ON a day when Burnley’s James Anderson was part of England’s climb to the top of the World Test rankings at a delirious Edgbaston, Eddie Howe’s Clarets were 130 miles South struggling for form at Selhurst Park.
The 29-year-old pace bowler set Andrew Strauss’s side on the victory trail by removing Virender Sehwag, Gautam Gambhir, Rahul Dravid and VVS Laxman in India’s second innings on the fourth day of the Third Test to usurp the tourists at the summit.
Anderson’s prolific spell in the opening stages orchestrated the Three Lions’ dominance, though it was a sluggish and uninspiring start in the Championship clash against Crystal Palace that sparked the Clarets downfall.
It seemed everything was against Howe’s men even before their arrival in the country’s capital. A depleted squad had lowered expectations from the majority in and around Turf Moor, with Steven Thompson, Kevin McDonald and Remco Van Der Schaaf ending their affiliation with the club during the summer.
Club captain Graham Alexander was released by mutual consent, Clarke Carlisle agreed a season-long loan deal with rivals Preston North End, Chris Iwelumo moved to Watford, and the club accepted a joint bid in the region of £3m from Bolton Wanderers for duo Chris Eagles and Tyrone Mears.
And the most recent sale saw Danny Fox join Jack Cork at Southampton in a deal believed to be around £1.8m.
Only Keith Treacy and back-up keeper Jon Stewart had joined on a permanent basis prior to the weekend fixture from Preston and Bournemouth respectively, while defenders Ben Mee and Kieran Trippier joined on loan from Manchester City.
It’s been a summer of big change, but that wasn’t the only factor that suggested the omens weren’t great.
Statistics showed that the Clarets have scored just five times in nine outings away at Palace since the turn of the Millennium, with the last coming in a 2-2 draw five years ago. The last success at the stadium in South Norwood was in a 2-1 victory in December, 2001.
History looked as though it would be repeated in the immediate aftermath of referee Brendan Malone’s first whistle, as Dougie Freedman’s side pressed, forcing an unorganised Burnley unit in to making mistakes.
The Clarets were chasing shadows, but there wasn’t a single Burnley player in close proximity to Norwegian Jonathan Parr’s silhouette as he raced on to Ryan McGivern’s cross, before crashing a 10th minute header past a helpless Lee Grant.
With the deadlock broken, and the Clarets playing catch-up for the second time in as many Championship matches, Howe’s side responded and enjoyed a dominant 20-minute spell of possession. Jay Rodriguez, fresh from a four-goal demolition of Burton Albion in the 6-2 Carling Cup triumph midweek, was thwarted by the excellence of Julian Speroni, who clawed his header off the line following an enticing centre from Trippier.
The visitors continued to spread the ball, with Ross Wallace the desired outlet on the right, but there was little end product to rouse the 767 travelling supporters.
After half-an-hour of the clash had expired skipper Chris McCann glanced Wade Elliott’s corner over the bar, and then Wallace went close to finding the target twice in as many minutes.
First he flashed a set-piece from 20 yards, level with the left angle of the penalty area, narrowly wide of the far post with Speroni rendered a mere spectator, before the Argentine goalkeeper stood tall to tip another free-kick from Wallace, this time in a more central position, over the woodwork.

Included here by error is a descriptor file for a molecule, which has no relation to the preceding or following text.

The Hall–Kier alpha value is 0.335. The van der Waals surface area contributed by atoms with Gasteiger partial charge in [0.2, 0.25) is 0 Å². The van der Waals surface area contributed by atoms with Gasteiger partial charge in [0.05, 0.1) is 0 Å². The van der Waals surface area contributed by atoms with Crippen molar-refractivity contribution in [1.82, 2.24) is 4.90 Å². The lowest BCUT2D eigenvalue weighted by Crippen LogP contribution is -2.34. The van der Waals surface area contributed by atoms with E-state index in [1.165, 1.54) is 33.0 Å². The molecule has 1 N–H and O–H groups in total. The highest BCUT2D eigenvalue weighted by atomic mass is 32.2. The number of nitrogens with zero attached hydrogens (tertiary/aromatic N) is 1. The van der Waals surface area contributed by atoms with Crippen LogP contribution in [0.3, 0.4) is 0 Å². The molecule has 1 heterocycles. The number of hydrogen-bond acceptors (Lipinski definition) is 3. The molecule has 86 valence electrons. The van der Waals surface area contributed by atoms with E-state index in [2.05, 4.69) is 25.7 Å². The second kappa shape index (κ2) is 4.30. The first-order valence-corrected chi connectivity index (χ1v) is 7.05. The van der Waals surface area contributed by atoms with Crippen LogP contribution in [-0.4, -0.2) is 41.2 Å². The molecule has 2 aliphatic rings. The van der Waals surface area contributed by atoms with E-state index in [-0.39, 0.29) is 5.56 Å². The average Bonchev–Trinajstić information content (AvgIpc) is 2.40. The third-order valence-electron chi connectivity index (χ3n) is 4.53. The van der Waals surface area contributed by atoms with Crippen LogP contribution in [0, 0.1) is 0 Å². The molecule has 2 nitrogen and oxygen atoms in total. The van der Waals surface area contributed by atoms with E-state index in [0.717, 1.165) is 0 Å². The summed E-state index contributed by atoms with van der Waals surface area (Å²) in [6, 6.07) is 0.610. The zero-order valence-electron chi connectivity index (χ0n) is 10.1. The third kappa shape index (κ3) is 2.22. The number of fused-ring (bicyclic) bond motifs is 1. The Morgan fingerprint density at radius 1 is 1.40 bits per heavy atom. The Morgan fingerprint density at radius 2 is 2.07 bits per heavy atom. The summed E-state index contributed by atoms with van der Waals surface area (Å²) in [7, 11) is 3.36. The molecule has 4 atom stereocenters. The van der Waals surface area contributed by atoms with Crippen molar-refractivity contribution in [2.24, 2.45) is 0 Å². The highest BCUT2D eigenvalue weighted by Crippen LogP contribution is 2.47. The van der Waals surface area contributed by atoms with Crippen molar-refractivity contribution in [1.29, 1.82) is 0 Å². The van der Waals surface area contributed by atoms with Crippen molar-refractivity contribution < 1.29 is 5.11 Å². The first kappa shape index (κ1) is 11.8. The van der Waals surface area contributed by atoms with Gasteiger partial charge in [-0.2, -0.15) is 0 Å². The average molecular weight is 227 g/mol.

Eagles’ skipper Patrick McCarthy should have doubled the home side’s advantage in first half stoppage time, but he directed his close range header from Owen Garvan’s corner high and wide. That brought the half to an end and the Clarets trailed 1-0.
It was imperative for the Clarets to continue that momentum as the second half got underway, but their stranglehold on the game was brief.
Elliott should have been awarded a penalty in the 52nd minute after cutting in to the box from the right before being tripped, but Malone waved away the appeals much to Howe’s disgust.
“I thought from my own eyes seeing it live, it was a clear cut penalty,” said the Burnley boss.
“I thought Wade got the other side of his defender and he was in a great position in the box, so I don’t see why he’d go down if he wasn’t pushed.
“That was a tough one to take, but it’s a decision you probably don’t get away from home. It does change the game, but it’s done, it’s finished, the decision’s made and we move on.”
Rodriguez found himself isolated and frustrated playing as the lone striker and not even the introduction of strike partner Charlie Austin could resolve Burnley’s lack of penetration and creativity.
Jermaine Easter went close to doubling the advantage as he latched on to man of the match Sean Scannell’s piercing through ball, but he failed to prod the ball past Andre Amougou on the line twice.
Aleksander Tunchev should have converted Garvan’s free-kick when unmarked at the back post in the 65th minute, but he blazed his header wide of the upright.
But then it was effectively game over when Mee’s lunging challenge sent Scannell crashing to the ground in the 66th minute and a spot kick was awarded. Garvan stepped up and sent Grant the wrong way to make it 2-0.
Amougou had a golden opportunity to reduce the deficit, but he failed to connect with another pin-point cross from Trippier and then Austin, Brian Easton and Wallace all went close.
Marvin Bartley’s raised elbow on Parr in the 93rd minute then saw the Clarets reduced to 10 men, an incident which accurately summed up Burnley’s disappointing afternoon.
“Marvin said it wasn’t, I don’t know, I need to see it again,” said manager Howe.
“He’s an honest lad, Marv, and it’s disappointing that he’s got a red because we’re going to lose him for three games now, which is a big blow.”